“The comparison with September 11 is pretty clear: there was terrorism before, there was terrorism after, but the consumers and the governments and the regulators all saw things differently after September 11. I think the same thing is true for biosecurity with Covid-19. Everything is different now, so even after we get some improvement with vaccines, etc., in the next couple years, I think it’s still important people make the investment in the sorts of facilities, equipment and solutions that consumers are going to keep looking for.”
Fuss, who also represents disinfecting company ATDS Europe, revealed that ATDS has a solution to ensure that cases of equipment brought into venues or festivals are Covid-19 free.“We have a hygiene gate which can be placed directly at the truck’s loading dock, so when the cases go out they go directly through this disinfection shower,” she explained.
Fuss also spoke on the track-and-trace system already in operation in Germany, which could be adapted to allow venues to reopen without social distancing, as they already have in places like Korea. In Germany, “we already have small events, and if you go there or if you are on the guest list you have to write down your name, your address and your your phone number or email, so that in case of Covid-19 we can follow you up and see who had contact with you,” she said.
“People want to be able to enjoy events again. If they’re willing to share their data, it’s genuinely a good thing”
Coronavirus aside, said Goodyer, this level of data capture is something venues “should be striving for anyway”. “But the reason to do it has now changed,” he continued, “and people want to be able to enjoy events again. If they’re willing to do that [share their details] – and we’re doing it across all of our portfolio – it’s genuinely a good thing.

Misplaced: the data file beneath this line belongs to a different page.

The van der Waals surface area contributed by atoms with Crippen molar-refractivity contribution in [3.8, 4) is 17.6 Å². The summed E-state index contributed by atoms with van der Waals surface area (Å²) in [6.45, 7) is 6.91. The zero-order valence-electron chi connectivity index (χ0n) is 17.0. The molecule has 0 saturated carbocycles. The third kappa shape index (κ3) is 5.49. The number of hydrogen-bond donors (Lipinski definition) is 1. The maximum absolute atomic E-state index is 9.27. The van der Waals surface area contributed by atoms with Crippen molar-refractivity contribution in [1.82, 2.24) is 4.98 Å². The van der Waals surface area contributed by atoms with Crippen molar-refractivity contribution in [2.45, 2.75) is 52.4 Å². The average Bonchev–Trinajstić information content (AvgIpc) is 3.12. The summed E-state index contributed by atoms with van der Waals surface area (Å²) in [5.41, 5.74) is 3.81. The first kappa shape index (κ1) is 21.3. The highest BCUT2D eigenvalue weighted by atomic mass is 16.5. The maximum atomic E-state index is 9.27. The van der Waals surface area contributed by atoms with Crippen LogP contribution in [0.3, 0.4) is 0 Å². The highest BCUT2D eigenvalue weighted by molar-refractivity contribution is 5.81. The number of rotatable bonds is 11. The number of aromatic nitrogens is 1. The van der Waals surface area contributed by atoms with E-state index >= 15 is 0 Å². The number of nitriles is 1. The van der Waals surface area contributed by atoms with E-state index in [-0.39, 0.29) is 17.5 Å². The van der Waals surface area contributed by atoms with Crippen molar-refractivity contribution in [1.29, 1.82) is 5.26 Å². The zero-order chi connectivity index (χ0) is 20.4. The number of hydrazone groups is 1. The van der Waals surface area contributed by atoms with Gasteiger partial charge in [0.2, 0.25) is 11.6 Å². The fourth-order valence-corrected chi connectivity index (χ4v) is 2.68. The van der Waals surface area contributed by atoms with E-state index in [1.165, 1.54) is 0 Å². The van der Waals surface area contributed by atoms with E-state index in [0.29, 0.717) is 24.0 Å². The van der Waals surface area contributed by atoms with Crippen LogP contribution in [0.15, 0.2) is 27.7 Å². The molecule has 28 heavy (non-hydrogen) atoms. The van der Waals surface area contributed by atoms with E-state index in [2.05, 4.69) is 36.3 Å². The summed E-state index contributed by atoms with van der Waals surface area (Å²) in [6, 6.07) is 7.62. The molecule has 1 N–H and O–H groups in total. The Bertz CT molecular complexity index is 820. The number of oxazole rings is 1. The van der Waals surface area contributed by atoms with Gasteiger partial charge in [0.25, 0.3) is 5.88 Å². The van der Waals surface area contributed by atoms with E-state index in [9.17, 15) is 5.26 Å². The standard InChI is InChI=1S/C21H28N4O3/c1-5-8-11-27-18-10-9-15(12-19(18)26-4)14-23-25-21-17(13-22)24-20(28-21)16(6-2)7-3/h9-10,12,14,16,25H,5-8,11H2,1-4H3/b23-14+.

“And we’re seeing that fans are happy to do it when it’s clearly explained and that they know their data is being held securely and privately.”
“We have to rebuild trust with people who want to go to events, so that they know that they will be safe,” added De Wachter, “and the same is true for their data and for their whereabouts. I don’t think we can wait for a vaccine, because it’s going be too long: we need to get people back into events and to rebuild that relationship now.”
“I think the way we communicate about all of this is going to be absolutely key,” he concluded. “We need to make sure that people know that they can trust event organisers that the right thing will be done. […] There’s going to be a need for a massive amount of increased transparency, in how ticket buyers are being treated before, after and during the event.
“It’s a human business, and in human businesses, in order to build trust, you need to communicate as much as possible.”
This article forms part of IQ’s Covid-19 resource centre – a knowledge hub of essential guidance and updating resources for uncertain times.